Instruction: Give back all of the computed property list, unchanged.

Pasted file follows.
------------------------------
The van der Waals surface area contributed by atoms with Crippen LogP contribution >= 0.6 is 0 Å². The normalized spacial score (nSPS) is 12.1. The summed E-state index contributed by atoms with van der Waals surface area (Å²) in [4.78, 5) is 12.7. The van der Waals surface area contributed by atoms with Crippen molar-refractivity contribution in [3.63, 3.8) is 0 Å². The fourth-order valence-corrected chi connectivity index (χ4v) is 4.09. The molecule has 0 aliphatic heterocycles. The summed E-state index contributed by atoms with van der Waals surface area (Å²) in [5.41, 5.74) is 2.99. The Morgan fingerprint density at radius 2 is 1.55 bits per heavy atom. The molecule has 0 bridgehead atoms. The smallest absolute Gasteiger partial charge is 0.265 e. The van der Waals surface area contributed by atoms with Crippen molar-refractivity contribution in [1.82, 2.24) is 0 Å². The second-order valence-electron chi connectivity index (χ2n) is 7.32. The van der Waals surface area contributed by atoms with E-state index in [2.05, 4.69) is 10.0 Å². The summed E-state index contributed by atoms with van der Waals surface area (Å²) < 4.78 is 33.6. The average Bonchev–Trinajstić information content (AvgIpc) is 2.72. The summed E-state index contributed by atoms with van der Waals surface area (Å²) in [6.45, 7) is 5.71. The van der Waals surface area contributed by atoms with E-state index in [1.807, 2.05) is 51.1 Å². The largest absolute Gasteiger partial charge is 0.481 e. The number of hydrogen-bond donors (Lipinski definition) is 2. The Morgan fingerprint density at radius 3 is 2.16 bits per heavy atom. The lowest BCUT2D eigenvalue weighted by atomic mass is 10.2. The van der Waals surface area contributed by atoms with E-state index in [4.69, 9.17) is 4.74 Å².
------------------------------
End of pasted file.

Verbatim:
The van der Waals surface area contributed by atoms with Crippen LogP contribution >= 0.6 is 0 Å². The normalized spacial score (nSPS) is 12.1. The summed E-state index contributed by atoms with van der Waals surface area (Å²) in [4.78, 5) is 12.7. The van der Waals surface area contributed by atoms with Crippen molar-refractivity contribution in [3.63, 3.8) is 0 Å². The fourth-order valence-corrected chi connectivity index (χ4v) is 4.09. The molecule has 0 aliphatic heterocycles. The summed E-state index contributed by atoms with van der Waals surface area (Å²) in [5.41, 5.74) is 2.99. The Morgan fingerprint density at radius 2 is 1.55 bits per heavy atom. The molecule has 0 bridgehead atoms. The smallest absolute Gasteiger partial charge is 0.265 e. The van der Waals surface area contributed by atoms with Crippen molar-refractivity contribution in [1.82, 2.24) is 0 Å². The second-order valence-electron chi connectivity index (χ2n) is 7.32. The van der Waals surface area contributed by atoms with E-state index in [2.05, 4.69) is 10.0 Å². The summed E-state index contributed by atoms with van der Waals surface area (Å²) < 4.78 is 33.6. The average Bonchev–Trinajstić information content (AvgIpc) is 2.72. The summed E-state index contributed by atoms with van der Waals surface area (Å²) in [6.45, 7) is 5.71. The van der Waals surface area contributed by atoms with E-state index in [1.807, 2.05) is 51.1 Å². The largest absolute Gasteiger partial charge is 0.481 e. The number of hydrogen-bond donors (Lipinski definition) is 2. The Morgan fingerprint density at radius 3 is 2.16 bits per heavy atom. The lowest BCUT2D eigenvalue weighted by atomic mass is 10.2. The van der Waals surface area contributed by atoms with E-state index in [4.69, 9.17) is 4.74 Å².